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Local listing of your points of sale: There's something new at Google!

16/12/15 11:33


Google changes that impact web-to-store

In early December, Google announced an important change in the ranking criteria for local search results. How will the new rules affect your web-to-store strategy?

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The presence of your stores on Google My Business has long been one of the pillars of a good web-to-store strategy. Google's decision this week to include the Google My Business page "search history" - we'll look at this concept more closely in just a bit - in the ranking criteria for local search results is a development that deserves our attention. 


What happened?

In early December, a Google employee made a small, and seemingly banal, post on the Google My Business community forum, but it contained some very important information: from now on, Google will be taking a Google My Business page's history into account when it ranks local search results.

Three criteria...

In the past, the ranking algorithm for local search results took three criteria into account:

  • Relevance: as is the case for non-local searches, the Google algorithm tries to estimate how well the page matches the question posed by the person doing the search.
  • Distance: this criterion depends on two components.  The first is how the search is performed. If the Internet user enters a location in the search field, the results are ranked as a function of their proximity from the centre of this location. By default, the user's location - if Google knows it - will be used as a ranking criterion.
  • Prominence: this criterion reflects the page's "popularity" with Internet users.  To measure this popularity, Google uses all the information available on the Web about this point of sale. The more links there are to the point of sale's web page, the more articles there are about it and the more often the store is included in online directories and review sites, the more prominent Google will consider it to be for Internet users.

This last criterion is particularly important, since as is always the case on the Web, it means you can never let your guard down: the more users there are who like your page, the higher it will rise in the rankings. The new criterion falls within this guideline.

... and then a fourth

The page's "search history" has now been added to the ranking criteria. The Google employee did not give many details about the factors Google is taking into account. According to him, it's "the number of times [the page] has been useful historically on the basis of relevance, prominence and distance." Arobasenet, a blog that focusses on SEO and social media marketing issues, has concluded that one of the ways to measure this "usefulness" will most certainly be the number of users who have actually clicked on the page after seeing it appear in the search results.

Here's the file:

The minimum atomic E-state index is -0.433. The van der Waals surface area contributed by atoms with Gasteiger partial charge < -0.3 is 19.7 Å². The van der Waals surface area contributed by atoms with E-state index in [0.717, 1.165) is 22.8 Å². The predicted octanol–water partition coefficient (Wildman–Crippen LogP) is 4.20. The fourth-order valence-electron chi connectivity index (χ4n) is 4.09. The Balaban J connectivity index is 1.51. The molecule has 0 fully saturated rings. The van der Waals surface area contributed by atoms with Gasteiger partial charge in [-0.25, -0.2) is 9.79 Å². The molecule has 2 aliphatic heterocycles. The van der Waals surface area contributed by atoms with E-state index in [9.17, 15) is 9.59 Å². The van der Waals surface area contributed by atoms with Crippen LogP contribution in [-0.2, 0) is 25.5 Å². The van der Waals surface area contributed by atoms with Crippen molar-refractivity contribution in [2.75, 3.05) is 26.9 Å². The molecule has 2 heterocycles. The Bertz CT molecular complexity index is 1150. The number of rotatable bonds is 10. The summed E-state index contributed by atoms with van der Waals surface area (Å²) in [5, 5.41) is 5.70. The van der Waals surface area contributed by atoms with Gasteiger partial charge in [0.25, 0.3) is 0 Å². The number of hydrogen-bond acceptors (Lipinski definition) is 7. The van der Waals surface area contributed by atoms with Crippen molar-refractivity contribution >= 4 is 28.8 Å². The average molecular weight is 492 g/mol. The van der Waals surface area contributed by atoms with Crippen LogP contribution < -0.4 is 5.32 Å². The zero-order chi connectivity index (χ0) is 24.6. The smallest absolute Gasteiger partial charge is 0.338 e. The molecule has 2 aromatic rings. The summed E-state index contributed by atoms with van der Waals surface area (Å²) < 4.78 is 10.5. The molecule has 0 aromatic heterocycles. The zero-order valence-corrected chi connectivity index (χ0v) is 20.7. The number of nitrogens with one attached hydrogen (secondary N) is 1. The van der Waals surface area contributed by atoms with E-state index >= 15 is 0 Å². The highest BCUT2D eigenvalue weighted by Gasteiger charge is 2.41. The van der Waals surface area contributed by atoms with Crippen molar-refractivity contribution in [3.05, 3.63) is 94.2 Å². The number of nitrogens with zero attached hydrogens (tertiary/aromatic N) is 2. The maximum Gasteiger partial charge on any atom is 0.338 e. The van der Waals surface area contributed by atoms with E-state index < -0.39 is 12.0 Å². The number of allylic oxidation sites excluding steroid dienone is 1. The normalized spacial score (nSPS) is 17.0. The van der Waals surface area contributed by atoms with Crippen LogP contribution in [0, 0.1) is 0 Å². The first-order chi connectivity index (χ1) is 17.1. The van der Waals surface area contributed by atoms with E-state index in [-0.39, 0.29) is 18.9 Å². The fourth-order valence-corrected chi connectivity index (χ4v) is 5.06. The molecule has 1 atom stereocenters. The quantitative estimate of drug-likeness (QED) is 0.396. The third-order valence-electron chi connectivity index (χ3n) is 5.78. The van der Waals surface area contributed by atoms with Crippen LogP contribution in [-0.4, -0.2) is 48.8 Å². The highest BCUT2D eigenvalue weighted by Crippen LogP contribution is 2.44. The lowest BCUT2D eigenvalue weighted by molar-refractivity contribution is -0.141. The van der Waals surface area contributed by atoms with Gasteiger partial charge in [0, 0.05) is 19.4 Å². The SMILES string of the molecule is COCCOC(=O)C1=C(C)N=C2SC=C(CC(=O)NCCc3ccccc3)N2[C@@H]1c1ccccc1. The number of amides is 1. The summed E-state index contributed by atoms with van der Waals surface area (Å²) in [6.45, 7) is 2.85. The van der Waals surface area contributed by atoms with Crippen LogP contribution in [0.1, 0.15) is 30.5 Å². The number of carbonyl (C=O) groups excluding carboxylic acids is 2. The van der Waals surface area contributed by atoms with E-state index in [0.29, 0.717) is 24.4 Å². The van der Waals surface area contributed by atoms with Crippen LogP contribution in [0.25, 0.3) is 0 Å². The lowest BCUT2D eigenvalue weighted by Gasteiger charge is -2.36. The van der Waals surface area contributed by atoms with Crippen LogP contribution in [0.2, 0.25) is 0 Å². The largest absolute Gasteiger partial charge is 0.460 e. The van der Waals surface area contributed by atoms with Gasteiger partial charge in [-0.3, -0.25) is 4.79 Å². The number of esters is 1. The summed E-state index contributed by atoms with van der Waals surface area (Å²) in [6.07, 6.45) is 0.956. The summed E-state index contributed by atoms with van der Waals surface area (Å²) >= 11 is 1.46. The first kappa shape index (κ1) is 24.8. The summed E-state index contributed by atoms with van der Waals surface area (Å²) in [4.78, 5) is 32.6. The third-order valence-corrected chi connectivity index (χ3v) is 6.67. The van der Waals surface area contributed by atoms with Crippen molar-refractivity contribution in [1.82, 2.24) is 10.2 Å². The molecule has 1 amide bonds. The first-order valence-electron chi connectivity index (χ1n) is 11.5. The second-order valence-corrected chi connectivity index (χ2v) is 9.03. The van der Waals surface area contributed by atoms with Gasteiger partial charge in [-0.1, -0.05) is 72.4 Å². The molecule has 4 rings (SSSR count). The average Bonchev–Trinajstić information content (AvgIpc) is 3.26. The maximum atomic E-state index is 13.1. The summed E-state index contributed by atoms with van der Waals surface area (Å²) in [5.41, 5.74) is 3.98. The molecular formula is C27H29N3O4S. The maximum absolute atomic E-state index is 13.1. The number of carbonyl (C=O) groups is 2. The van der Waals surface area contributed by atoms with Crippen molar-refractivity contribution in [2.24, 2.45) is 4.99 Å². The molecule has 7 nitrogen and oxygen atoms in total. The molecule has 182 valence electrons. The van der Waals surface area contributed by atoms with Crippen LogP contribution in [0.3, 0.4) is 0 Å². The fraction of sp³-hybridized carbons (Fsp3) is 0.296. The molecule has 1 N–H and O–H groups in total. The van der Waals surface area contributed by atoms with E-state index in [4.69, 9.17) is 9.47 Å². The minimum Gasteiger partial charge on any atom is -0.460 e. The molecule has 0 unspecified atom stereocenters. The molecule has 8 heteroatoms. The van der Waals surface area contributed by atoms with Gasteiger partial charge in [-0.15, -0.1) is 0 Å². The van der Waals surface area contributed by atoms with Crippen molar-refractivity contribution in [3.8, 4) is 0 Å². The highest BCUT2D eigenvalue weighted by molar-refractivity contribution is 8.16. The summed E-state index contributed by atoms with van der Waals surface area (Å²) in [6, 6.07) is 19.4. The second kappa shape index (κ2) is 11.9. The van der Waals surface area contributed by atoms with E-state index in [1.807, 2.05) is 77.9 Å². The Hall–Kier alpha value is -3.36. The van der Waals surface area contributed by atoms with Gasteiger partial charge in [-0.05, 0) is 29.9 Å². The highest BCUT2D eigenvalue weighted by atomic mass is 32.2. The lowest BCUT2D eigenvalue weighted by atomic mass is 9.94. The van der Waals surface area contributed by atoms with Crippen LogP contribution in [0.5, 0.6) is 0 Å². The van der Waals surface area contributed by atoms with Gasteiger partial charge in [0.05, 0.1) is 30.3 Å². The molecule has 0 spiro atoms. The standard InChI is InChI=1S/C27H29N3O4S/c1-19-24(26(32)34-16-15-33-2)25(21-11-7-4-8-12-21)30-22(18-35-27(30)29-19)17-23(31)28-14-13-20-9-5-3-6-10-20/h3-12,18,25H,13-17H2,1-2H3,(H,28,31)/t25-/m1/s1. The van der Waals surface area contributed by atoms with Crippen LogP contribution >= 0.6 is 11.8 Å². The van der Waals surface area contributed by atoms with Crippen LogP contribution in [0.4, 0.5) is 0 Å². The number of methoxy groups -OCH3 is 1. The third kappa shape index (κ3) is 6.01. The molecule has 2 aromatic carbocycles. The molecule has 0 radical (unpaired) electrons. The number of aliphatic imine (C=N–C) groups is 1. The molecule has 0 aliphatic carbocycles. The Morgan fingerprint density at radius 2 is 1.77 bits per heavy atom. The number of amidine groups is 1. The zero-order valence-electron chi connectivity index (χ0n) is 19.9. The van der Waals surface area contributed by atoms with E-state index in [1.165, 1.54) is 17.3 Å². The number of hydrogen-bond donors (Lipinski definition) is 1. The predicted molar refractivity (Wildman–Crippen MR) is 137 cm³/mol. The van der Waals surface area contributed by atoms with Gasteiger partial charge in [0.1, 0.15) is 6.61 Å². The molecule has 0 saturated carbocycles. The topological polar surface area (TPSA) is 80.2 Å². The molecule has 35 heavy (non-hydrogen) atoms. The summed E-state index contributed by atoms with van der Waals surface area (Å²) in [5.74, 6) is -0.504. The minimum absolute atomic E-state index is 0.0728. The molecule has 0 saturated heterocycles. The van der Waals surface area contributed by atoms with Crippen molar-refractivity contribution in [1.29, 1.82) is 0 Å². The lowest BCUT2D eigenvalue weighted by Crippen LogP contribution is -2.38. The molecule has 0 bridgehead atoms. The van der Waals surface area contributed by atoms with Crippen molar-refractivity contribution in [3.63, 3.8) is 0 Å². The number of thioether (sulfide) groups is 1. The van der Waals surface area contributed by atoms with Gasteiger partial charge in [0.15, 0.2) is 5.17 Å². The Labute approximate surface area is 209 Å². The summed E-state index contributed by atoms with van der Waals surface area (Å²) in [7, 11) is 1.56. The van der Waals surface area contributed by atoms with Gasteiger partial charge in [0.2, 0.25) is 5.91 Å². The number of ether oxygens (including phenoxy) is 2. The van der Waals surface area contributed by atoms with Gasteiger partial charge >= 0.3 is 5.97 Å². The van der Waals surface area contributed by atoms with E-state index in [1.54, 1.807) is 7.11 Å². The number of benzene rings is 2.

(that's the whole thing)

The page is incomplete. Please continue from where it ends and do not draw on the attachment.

We think this deduction is logical, but it seems to us that search history is unlikely to be the only criterion, especially since the Google employee - who doesn't appear to have been on the job long, with only two posts in his history - says that the concept of usefulness also depends on the other three factors.

A foreseeable evolution?

This recent change is actually part of a quite foreseeable trend: Google is having local searches evolve in the same direction as "traditional" searches. It's already been quite some time that the search engine has assigned growing importance to the popularity of pages as well as to the regular posting of new, relevant content on the websites where those pages are found. The reason for this change? The need to ensure that search results "match" the users' needs as much as possible, and to minimise the effect of "overzealous" optimisation techniques on the final results. As a result, it's logical for the algorithm governing local results to adopt the same approach as its big brother.

What's the impact on your web-to-store strategy?

If you were already taking care to regularly update your Google My Business pages, the new ranking criteria are unlikely to radically change their position in search results. The Google employee recommends the following:

  1. Carefully select the category that best describes your point of sale.
  2. Share your Google My Business pages and your business locations on Google Maps with your customers. The greater the number of clicks and +1 you collect, the more popular your page will be.
  3. Don't hesitate to ask your customers to post a review of the point of sale they visited: the more likes or good reviews a store gets, the more prominent Google will consider it to be.
  4. Share as many things as possible on your page: photos, blog posts, videos, links, events, surveys. The more opportunities Internet users have to interact with a store's webpage, the higher it will go in the ranking.
  5. Share photos of your Google My Business locations. Exteriors, interiors, products, employees... All these categories exist in Google My Business, and it's crucial to take advantage of them.

There's nothing new under the sun, and that's actually good news: the more active you are and the more you seek out contact with mobile users, the greater will be your reward!

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